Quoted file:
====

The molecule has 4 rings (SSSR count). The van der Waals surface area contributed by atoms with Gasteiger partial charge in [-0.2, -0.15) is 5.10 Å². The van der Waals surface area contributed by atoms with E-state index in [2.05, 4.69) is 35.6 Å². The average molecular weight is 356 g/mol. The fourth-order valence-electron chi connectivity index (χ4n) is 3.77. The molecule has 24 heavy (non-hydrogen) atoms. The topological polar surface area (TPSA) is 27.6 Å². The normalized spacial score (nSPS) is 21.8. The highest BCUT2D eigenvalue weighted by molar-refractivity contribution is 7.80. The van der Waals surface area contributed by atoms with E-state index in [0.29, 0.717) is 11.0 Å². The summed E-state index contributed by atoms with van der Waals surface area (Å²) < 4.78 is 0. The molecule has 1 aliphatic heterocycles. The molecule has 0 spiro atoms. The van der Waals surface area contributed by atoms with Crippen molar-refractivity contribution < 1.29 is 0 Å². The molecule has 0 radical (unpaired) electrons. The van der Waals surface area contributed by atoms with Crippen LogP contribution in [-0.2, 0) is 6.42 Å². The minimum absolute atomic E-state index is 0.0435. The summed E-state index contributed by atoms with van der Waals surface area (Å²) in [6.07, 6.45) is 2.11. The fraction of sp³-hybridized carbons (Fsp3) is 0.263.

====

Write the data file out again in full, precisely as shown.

The molecule has 4 rings (SSSR count). The van der Waals surface area contributed by atoms with Gasteiger partial charge in [-0.2, -0.15) is 5.10 Å². The van der Waals surface area contributed by atoms with E-state index in [2.05, 4.69) is 35.6 Å². The average molecular weight is 356 g/mol. The fourth-order valence-electron chi connectivity index (χ4n) is 3.77. The molecule has 24 heavy (non-hydrogen) atoms. The topological polar surface area (TPSA) is 27.6 Å². The normalized spacial score (nSPS) is 21.8. The highest BCUT2D eigenvalue weighted by molar-refractivity contribution is 7.80. The van der Waals surface area contributed by atoms with E-state index in [0.29, 0.717) is 11.0 Å². The summed E-state index contributed by atoms with van der Waals surface area (Å²) < 4.78 is 0. The molecule has 1 aliphatic heterocycles. The molecule has 0 spiro atoms. The van der Waals surface area contributed by atoms with Crippen molar-refractivity contribution < 1.29 is 0 Å². The molecule has 0 radical (unpaired) electrons. The van der Waals surface area contributed by atoms with Crippen LogP contribution in [-0.2, 0) is 6.42 Å². The minimum absolute atomic E-state index is 0.0435. The summed E-state index contributed by atoms with van der Waals surface area (Å²) in [6.07, 6.45) is 2.11. The fraction of sp³-hybridized carbons (Fsp3) is 0.263.